Digital Middle East
State and Society in the Information Age
Assesses government and civil society responses to the digital revolution in the Middle East.
In recent years, the Middle East’s information and communication landscape has changed dramatically. Increasingly, states, businesses, and citizens are capitalising on the opportunities offered by new technologies, the fast pace of digitisation, and enhanced connectivity. These changes are far from turning Middle Eastern nations into network societies, but their impact is significant. The growing adoption of a wide variety of technologies in everyday life has given rise to complex dynamics that beg for a better understanding.
Digital Middle East sheds a critical light on the continuing changes closely intertwined with the adoption of information and communication technologies in the region. Drawing on case studies from throughout the Middle East, the contributors explore how these digital transformations are playing out in the social, cultural, political, and economic spheres, exposing the various disjunctions and discordances that have marked the advent of the digital Middle East.
Mohamed Zayani is Professor of Critical Theory at the Georgetown University School of Foreign Service in Qatar, where he directs the Media and Politics Program. His works include Networked Publics and Digital Contention (winner of the ICA Global Communication and Social Change Best Book Award) and Bullets and Bulletins: Media and Politics in the Wake of the Arab Uprisings.
Mapping the Digital Middle East: Changes and Challenges
PART I: DIGITAL CULTURES AND ONLINE VOICES
1. The Changing Nature of Socialization among Arab Youth: Insights from Online Practices
2. Virtual Worlds, Digital Dreams: Imaginary Spaces of Middle Eastern Video Games
3. Mediated Experience in the Egyptian Revolution
Mark Allen Peterson
4. Women’s Voices Online: Making Change in the Middle East
5. From the Souk to the Cyber-Souk: Acculturating to e-Commerce in the MENA Region
PART II: DIGITAL DISJUNCTIONS AND CYBER-POLITICS
6. Domesticating Foreign Intellectual Property Laws in the Digital Age: Of Pirates and Qarsana in the GCC
7. Working For Free: Hidden Social and Political Economies of the Internet in the Middle East
Jon W. Anderson
8. Digital Rights Activism after the Arab Spring: Internet Governance Politics and the Internet Freedom Proto-Regime
Muzammil M. Hussain
9. Citizenship and Cyber-Politics in Iran
10. E-Government in the GCC Countries: Promises and Impediments
‘Mohamed Zayani has gathered an impressive array of experts to analyze the impact of information and communication technologies in Middle Eastern societies. This book will be of great value to anyone interested in the evolution of civic culture in the Middle East.’ — Philip Seib, Professor of Journalism, Public Diplomacy, and International Relations, University of Southern California, author of The Al Jazeera Effect: How the New Global Media Are Reshaping World Politics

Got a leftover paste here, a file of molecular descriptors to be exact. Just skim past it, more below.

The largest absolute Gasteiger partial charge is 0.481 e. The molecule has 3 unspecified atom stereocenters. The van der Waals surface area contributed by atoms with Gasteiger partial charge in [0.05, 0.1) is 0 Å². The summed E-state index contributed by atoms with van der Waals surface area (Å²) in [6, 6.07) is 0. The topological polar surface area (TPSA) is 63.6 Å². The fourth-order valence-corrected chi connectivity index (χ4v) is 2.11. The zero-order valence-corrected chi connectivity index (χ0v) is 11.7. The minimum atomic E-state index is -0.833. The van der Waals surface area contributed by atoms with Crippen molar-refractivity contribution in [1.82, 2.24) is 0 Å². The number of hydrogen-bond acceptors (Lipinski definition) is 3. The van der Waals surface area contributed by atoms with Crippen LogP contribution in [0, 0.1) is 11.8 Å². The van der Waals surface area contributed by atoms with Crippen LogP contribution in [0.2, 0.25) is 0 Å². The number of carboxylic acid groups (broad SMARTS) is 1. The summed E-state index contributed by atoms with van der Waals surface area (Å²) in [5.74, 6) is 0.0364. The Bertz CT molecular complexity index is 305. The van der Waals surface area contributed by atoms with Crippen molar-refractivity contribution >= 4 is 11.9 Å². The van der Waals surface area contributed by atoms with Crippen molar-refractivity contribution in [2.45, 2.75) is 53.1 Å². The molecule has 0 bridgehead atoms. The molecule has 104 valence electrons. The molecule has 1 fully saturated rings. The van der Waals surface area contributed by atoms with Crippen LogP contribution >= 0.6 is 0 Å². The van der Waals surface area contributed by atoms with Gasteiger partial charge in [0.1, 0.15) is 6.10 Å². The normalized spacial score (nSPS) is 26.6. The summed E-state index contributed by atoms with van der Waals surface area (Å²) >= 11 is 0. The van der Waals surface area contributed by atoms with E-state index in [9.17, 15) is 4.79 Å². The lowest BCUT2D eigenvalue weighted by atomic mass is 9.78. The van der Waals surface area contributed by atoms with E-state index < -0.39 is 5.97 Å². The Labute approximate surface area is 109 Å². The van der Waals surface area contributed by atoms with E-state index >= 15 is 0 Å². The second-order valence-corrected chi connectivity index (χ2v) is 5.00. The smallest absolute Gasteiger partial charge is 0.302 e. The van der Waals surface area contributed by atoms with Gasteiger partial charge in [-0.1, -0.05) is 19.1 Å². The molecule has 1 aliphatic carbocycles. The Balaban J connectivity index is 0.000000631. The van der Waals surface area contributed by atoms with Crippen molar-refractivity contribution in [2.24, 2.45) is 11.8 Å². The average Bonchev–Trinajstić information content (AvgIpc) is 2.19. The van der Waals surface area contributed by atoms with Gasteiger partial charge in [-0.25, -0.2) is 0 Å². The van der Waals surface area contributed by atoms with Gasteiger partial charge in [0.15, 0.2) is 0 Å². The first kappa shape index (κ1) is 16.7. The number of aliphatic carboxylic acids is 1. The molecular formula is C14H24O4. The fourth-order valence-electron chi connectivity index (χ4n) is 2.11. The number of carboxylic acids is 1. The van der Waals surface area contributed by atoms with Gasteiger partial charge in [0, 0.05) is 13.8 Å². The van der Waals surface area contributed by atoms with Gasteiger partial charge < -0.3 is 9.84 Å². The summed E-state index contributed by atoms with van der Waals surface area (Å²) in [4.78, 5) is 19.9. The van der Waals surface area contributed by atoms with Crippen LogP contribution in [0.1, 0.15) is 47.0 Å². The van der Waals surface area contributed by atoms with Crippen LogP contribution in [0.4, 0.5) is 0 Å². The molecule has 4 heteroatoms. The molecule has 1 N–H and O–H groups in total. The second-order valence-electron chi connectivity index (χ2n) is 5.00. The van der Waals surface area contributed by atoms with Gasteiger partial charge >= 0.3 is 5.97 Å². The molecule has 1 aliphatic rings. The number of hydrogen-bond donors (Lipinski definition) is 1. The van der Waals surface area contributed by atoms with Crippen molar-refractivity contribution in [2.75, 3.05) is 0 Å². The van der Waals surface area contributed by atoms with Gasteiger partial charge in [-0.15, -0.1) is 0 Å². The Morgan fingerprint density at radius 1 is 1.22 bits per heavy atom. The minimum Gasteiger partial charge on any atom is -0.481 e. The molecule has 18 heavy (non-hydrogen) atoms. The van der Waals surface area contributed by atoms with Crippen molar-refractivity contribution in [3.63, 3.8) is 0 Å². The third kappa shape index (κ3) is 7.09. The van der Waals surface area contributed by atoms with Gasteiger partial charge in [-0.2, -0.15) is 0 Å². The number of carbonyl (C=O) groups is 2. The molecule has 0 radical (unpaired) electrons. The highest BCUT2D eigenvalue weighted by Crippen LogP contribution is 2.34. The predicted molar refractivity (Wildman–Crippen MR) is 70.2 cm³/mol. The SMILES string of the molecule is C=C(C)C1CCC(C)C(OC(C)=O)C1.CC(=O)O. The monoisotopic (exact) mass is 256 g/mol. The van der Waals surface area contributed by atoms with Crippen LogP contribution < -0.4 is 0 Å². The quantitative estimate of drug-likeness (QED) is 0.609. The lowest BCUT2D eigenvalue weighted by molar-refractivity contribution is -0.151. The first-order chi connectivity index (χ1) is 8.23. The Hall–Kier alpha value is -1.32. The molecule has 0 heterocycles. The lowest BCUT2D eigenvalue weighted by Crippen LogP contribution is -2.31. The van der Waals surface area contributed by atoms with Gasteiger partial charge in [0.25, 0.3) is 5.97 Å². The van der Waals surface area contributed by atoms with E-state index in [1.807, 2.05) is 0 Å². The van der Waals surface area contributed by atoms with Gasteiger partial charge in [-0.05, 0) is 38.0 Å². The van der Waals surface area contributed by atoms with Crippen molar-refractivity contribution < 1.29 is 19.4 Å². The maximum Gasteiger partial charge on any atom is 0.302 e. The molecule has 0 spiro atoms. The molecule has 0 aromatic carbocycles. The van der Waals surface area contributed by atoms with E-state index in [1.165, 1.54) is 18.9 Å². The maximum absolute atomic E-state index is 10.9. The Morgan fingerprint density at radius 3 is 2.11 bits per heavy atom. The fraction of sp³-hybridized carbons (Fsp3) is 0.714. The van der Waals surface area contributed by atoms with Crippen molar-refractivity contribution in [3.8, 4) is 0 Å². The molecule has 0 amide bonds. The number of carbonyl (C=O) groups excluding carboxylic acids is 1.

‘This is a timely and important book that offers a rich, interpretive and comparative account of how different countries and actors across the Middle East adapted and adopted new media technologies. It will be an important resource for scholars, students and policy-makers interested in understanding digital transformations in the region.’ —Dr Dina Matar, Senior Lecturer in Arab Media and Political Communication, SOAS, author of The Hizbullah Phenomenon: Politics and Communication
‘This collection is an important contribution to our understanding of how digital communication is impacting the Middle East. It goes far beyond the classic focus on cyber activism and political change, bringing to the fore the much-needed discussion of digital platforms’ influence on daily practices. Moving away from simplistic binaries, the book presents a pertinent dissection of the new hybrid communication sphere, marked by the coexistence of old and new, conformity and modernism, digital and non-digital.’ — Fatima el-Issawi, Senior Lecturer in Journalism, University of Essex, Senior Visiting Fellow at the Department of International Development, London School of Economics, author of Arab National Media and Political Change: “Recording the Transition”